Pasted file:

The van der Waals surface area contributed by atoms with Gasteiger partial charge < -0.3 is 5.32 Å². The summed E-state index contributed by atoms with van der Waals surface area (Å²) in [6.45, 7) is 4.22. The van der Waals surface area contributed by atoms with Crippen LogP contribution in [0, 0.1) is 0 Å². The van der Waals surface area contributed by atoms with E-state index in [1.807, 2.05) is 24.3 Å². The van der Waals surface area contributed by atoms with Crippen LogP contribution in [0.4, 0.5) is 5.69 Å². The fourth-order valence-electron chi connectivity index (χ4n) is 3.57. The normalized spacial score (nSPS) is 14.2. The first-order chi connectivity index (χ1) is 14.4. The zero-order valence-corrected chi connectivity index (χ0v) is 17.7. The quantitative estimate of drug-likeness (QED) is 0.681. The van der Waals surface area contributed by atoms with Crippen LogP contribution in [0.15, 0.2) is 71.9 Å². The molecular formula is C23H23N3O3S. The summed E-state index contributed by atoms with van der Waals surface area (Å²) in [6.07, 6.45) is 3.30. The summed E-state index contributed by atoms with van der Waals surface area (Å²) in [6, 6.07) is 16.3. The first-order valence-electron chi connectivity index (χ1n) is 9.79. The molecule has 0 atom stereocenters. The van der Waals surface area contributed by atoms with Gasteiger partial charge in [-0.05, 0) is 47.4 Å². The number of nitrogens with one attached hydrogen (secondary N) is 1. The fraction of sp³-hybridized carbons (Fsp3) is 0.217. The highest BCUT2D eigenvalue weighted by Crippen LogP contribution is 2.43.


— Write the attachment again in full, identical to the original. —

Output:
The van der Waals surface area contributed by atoms with Gasteiger partial charge < -0.3 is 5.32 Å². The summed E-state index contributed by atoms with van der Waals surface area (Å²) in [6.45, 7) is 4.22. The van der Waals surface area contributed by atoms with Crippen LogP contribution in [0, 0.1) is 0 Å². The van der Waals surface area contributed by atoms with E-state index in [1.807, 2.05) is 24.3 Å². The van der Waals surface area contributed by atoms with Crippen LogP contribution in [0.4, 0.5) is 5.69 Å². The fourth-order valence-electron chi connectivity index (χ4n) is 3.57. The normalized spacial score (nSPS) is 14.2. The first-order chi connectivity index (χ1) is 14.4. The zero-order valence-corrected chi connectivity index (χ0v) is 17.7. The quantitative estimate of drug-likeness (QED) is 0.681. The van der Waals surface area contributed by atoms with Crippen LogP contribution in [0.15, 0.2) is 71.9 Å². The molecular formula is C23H23N3O3S. The summed E-state index contributed by atoms with van der Waals surface area (Å²) in [6.07, 6.45) is 3.30. The summed E-state index contributed by atoms with van der Waals surface area (Å²) in [6, 6.07) is 16.3. The first-order valence-electron chi connectivity index (χ1n) is 9.79. The molecule has 0 atom stereocenters. The van der Waals surface area contributed by atoms with Gasteiger partial charge in [-0.05, 0) is 47.4 Å². The number of nitrogens with one attached hydrogen (secondary N) is 1. The fraction of sp³-hybridized carbons (Fsp3) is 0.217. The highest BCUT2D eigenvalue weighted by Crippen LogP contribution is 2.43.